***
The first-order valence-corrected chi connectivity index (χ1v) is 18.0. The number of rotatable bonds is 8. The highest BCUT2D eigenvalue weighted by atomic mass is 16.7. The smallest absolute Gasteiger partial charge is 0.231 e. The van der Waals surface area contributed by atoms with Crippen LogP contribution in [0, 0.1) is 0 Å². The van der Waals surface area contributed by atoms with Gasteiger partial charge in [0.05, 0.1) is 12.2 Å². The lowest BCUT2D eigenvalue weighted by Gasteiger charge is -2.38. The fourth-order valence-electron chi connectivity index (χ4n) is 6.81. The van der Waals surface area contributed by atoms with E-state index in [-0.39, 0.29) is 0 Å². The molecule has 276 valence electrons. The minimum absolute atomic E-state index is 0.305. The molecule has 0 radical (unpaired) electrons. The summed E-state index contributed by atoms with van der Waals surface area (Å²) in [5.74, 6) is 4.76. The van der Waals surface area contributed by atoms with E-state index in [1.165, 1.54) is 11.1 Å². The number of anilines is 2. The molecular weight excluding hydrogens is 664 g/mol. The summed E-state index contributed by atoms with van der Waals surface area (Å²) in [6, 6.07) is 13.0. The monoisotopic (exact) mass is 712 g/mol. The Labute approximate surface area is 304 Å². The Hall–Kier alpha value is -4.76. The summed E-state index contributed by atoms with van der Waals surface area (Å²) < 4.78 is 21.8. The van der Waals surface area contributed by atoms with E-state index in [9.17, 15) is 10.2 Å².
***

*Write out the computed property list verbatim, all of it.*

The first-order valence-corrected chi connectivity index (χ1v) is 18.0. The number of rotatable bonds is 8. The highest BCUT2D eigenvalue weighted by atomic mass is 16.7. The smallest absolute Gasteiger partial charge is 0.231 e. The van der Waals surface area contributed by atoms with Crippen LogP contribution in [0, 0.1) is 0 Å². The van der Waals surface area contributed by atoms with Gasteiger partial charge in [0.05, 0.1) is 12.2 Å². The lowest BCUT2D eigenvalue weighted by Gasteiger charge is -2.38. The fourth-order valence-electron chi connectivity index (χ4n) is 6.81. The van der Waals surface area contributed by atoms with E-state index in [-0.39, 0.29) is 0 Å². The molecule has 276 valence electrons. The minimum absolute atomic E-state index is 0.305. The molecule has 0 radical (unpaired) electrons. The summed E-state index contributed by atoms with van der Waals surface area (Å²) in [5.74, 6) is 4.76. The van der Waals surface area contributed by atoms with E-state index in [1.165, 1.54) is 11.1 Å². The number of anilines is 2. The molecular weight excluding hydrogens is 664 g/mol. The summed E-state index contributed by atoms with van der Waals surface area (Å²) in [6, 6.07) is 13.0. The monoisotopic (exact) mass is 712 g/mol. The Labute approximate surface area is 304 Å². The Hall–Kier alpha value is -4.76. The summed E-state index contributed by atoms with van der Waals surface area (Å²) < 4.78 is 21.8. The van der Waals surface area contributed by atoms with E-state index in [9.17, 15) is 10.2 Å².